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Allow a vibrant market for vaccines to emerge

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Our 70-year-old Prime Minister Narendra Modi took a jab at Delhi’s All India Institute of Medical Sciences

Indian immunization will get a boost if people are granted their choice of jabs. A pathway to an open market without price caps should be announced now so that approvals can be sought

India embarked on the second phase of its state-organized covid vaccination drive on Monday. With vaccines now available to citizens with co-morbidities aged above 45 and also those who are simply above 60, our 70-year-old Prime Minister Narendra Modi took a jab at Delhi’s All India Institute of Medical Sciences.

India embarked on the second phase of its state-organized covid vaccination drive on Monday. With vaccines now available to citizens with co-morbidities aged above 45 and also those who are simply above 60, our 70-year-old Prime Minister Narendra Modi took a jab at Delhi’s All India Institute of Medical Sciences.

Others who meet the government’s eligibility criteria are expected to follow suit. As many as 20 health conditions will qualify middle-agers for a priority shot, ranging from hypertension and diabetes to other vulnerabilities of the heart, kidney and liver. The success of this phase is crucial because it coincides with a resurgence of corona infections in at least eight states, raising fears of a second wave.

Others who meet the government’s eligibility criteria are expected to follow suit. As many as 20 health conditions will qualify middle-agers for a priority shot, ranging from hypertension and diabetes to other vulnerabilities of the heart, kidney and liver. The success of this phase is crucial because it coincides with a resurgence of corona infections in at least eight states, raising fears of a second wave.

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State-administered inoculations had begun on 16 January, aimed at healthcare and other frontline workers, but only 14.2 million were given jabs in that initial phase. Now that private facilities have been enlisted for a wider effort, India’s pace of immunization should pick up. The goal is to have 300 million Indians covered by August, including the 30 million who were eligible for jabs in the first phase. How quickly the country can quash its covid threat by imparting people with immunity, however, would depend not just on today’s outreach, but also on how soon we allow a market for vaccines to emerge.

So far, the mission’s most visible constraint on efficiency has been the patchy performance of the government’s online Co-Win system. It was designed to let beneficiaries register for their free shots and track who all have had which dose of a double-dose regimen, but has not proven very reliable. With medical certificates of co-morbidities to be uploaded now by above-45s, Co-Win has been rejigged. It is an additional relief that Aarogya Setu, our official covid-tracer app, can also be used to book jab appointments, while offline registration at vaccination centres has been enabled as well.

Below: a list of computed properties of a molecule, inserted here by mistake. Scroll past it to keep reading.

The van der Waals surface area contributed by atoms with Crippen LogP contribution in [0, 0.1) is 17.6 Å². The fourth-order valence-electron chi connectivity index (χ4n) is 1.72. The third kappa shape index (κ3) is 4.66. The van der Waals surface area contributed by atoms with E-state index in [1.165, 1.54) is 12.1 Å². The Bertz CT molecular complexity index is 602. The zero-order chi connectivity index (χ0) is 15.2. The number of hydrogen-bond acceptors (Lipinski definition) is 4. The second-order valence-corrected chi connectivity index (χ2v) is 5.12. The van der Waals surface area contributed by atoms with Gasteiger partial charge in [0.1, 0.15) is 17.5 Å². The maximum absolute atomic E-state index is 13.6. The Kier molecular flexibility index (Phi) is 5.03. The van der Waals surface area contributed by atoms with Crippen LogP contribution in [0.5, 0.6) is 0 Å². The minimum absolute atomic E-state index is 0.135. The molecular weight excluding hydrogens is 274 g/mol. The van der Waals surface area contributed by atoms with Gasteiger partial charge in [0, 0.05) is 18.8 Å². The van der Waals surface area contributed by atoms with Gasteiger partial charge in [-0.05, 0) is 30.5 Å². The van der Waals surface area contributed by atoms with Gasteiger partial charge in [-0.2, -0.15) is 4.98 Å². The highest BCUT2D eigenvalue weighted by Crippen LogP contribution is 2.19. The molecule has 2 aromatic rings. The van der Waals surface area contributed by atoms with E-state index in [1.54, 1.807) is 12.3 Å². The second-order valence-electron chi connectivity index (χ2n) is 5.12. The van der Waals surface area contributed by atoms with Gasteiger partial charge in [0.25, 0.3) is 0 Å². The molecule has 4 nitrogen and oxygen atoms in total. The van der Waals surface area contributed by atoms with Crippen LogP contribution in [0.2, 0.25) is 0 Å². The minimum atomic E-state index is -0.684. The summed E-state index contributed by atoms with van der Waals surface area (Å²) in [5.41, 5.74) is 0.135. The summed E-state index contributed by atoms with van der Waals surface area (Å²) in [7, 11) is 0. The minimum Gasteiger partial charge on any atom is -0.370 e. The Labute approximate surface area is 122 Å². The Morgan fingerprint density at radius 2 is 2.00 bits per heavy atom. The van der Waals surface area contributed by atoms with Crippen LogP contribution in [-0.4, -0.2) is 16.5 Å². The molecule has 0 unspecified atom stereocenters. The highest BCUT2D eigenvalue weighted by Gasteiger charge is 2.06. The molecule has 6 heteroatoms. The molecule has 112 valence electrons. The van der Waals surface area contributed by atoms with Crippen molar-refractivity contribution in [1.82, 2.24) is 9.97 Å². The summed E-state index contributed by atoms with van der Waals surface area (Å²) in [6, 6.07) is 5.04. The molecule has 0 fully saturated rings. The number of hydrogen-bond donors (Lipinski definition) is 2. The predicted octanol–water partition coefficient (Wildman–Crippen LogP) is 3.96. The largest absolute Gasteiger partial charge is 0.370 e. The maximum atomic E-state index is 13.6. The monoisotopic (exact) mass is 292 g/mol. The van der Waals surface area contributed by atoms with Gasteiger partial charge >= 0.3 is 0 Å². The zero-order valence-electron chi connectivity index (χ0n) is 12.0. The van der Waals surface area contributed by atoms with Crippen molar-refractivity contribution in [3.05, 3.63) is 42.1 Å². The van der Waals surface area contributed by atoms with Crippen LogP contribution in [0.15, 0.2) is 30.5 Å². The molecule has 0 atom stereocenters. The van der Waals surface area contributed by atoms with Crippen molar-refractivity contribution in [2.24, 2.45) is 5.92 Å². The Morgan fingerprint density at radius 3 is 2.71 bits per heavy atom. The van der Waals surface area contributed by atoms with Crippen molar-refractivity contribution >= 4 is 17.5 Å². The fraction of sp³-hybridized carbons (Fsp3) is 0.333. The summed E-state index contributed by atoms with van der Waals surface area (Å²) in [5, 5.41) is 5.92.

Strikingly, those who want to avail of private facilities can do so. At a price capped at 250, they can get one of the two centrally-procured vaccines: Covishield, developed by Oxford-AstraZeneca, and Covaxin, the indigenous one that our Prime Minister got. That Modi was injected with the latter should help put to rest some of the doubts that have hovered over Covaxin, given its controversial approval, and thus address an important aspect of vaccine hesitancy. Yet, more needs to be done.

The government should lay out a pathway towards an open vaccine market, so that multiple suppliers from around the world can join the action as soon as supply is ready to meet demand. If this is announced now, vaccine makers will get time to conduct domestic trials, apply for approvals and set up distribution chains before our monsoon sets in.

Crucially, this market must have no price cap whatsoever. Such a restriction will only deter suppliers of costlier alternatives and deprive us of choice, which is the hallmark of a good market. With new options now available globally—such as Johnson & Johnson’s single-dose vaccine, most recently—it is safe to assume that Indians would like to have their own pick of jabs. Under India’s choiceless state-run programme, many remain hesitant to offer up an arm for a generic jab. If J&J, Pfizer, Moderna and others want to enter India with premium jabs, let them in. As for the risk of price-gouging, competition will not let it happen. For immunization to roar ahead, we must empower our citizens. Allow people to exercise their own preferences.

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